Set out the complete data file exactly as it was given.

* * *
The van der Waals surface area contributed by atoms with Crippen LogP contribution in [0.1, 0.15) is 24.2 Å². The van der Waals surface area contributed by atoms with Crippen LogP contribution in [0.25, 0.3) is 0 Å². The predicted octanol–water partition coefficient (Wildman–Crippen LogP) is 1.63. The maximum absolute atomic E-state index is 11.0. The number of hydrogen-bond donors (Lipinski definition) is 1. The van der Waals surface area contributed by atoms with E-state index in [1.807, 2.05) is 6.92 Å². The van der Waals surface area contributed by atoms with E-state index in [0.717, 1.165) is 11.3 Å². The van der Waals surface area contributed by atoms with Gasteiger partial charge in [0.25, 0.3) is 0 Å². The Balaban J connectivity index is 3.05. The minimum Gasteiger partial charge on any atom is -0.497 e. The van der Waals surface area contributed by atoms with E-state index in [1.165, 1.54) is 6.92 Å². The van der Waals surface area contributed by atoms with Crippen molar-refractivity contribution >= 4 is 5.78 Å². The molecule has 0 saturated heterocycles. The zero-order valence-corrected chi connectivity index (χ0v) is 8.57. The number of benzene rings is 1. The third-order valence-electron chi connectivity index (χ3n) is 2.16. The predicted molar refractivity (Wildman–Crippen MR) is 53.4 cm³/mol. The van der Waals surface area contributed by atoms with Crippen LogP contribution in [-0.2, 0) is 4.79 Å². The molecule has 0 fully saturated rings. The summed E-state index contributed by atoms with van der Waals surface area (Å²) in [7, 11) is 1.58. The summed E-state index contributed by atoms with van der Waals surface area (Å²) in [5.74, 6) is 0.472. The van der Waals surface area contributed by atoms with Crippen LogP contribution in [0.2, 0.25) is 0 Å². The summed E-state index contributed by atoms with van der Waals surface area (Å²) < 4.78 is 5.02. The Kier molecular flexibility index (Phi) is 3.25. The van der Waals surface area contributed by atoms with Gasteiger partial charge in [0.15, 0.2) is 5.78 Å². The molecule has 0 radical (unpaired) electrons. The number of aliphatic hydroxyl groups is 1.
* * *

The van der Waals surface area contributed by atoms with Crippen LogP contribution in [0.1, 0.15) is 24.2 Å². The van der Waals surface area contributed by atoms with Crippen LogP contribution in [0.25, 0.3) is 0 Å². The predicted octanol–water partition coefficient (Wildman–Crippen LogP) is 1.63. The maximum absolute atomic E-state index is 11.0. The number of hydrogen-bond donors (Lipinski definition) is 1. The van der Waals surface area contributed by atoms with E-state index in [1.807, 2.05) is 6.92 Å². The van der Waals surface area contributed by atoms with E-state index in [0.717, 1.165) is 11.3 Å². The van der Waals surface area contributed by atoms with Gasteiger partial charge in [0.25, 0.3) is 0 Å². The Balaban J connectivity index is 3.05. The minimum Gasteiger partial charge on any atom is -0.497 e. The van der Waals surface area contributed by atoms with E-state index in [1.165, 1.54) is 6.92 Å². The van der Waals surface area contributed by atoms with Crippen molar-refractivity contribution >= 4 is 5.78 Å². The molecule has 0 saturated heterocycles. The zero-order valence-corrected chi connectivity index (χ0v) is 8.57. The number of benzene rings is 1. The third-order valence-electron chi connectivity index (χ3n) is 2.16. The predicted molar refractivity (Wildman–Crippen MR) is 53.4 cm³/mol. The van der Waals surface area contributed by atoms with Crippen LogP contribution in [-0.2, 0) is 4.79 Å². The molecule has 0 fully saturated rings. The summed E-state index contributed by atoms with van der Waals surface area (Å²) in [7, 11) is 1.58. The summed E-state index contributed by atoms with van der Waals surface area (Å²) in [5.74, 6) is 0.472. The van der Waals surface area contributed by atoms with Crippen LogP contribution in [0.2, 0.25) is 0 Å². The summed E-state index contributed by atoms with van der Waals surface area (Å²) < 4.78 is 5.02. The Kier molecular flexibility index (Phi) is 3.25. The van der Waals surface area contributed by atoms with Gasteiger partial charge in [0.15, 0.2) is 5.78 Å². The molecule has 0 radical (unpaired) electrons. The number of aliphatic hydroxyl groups is 1.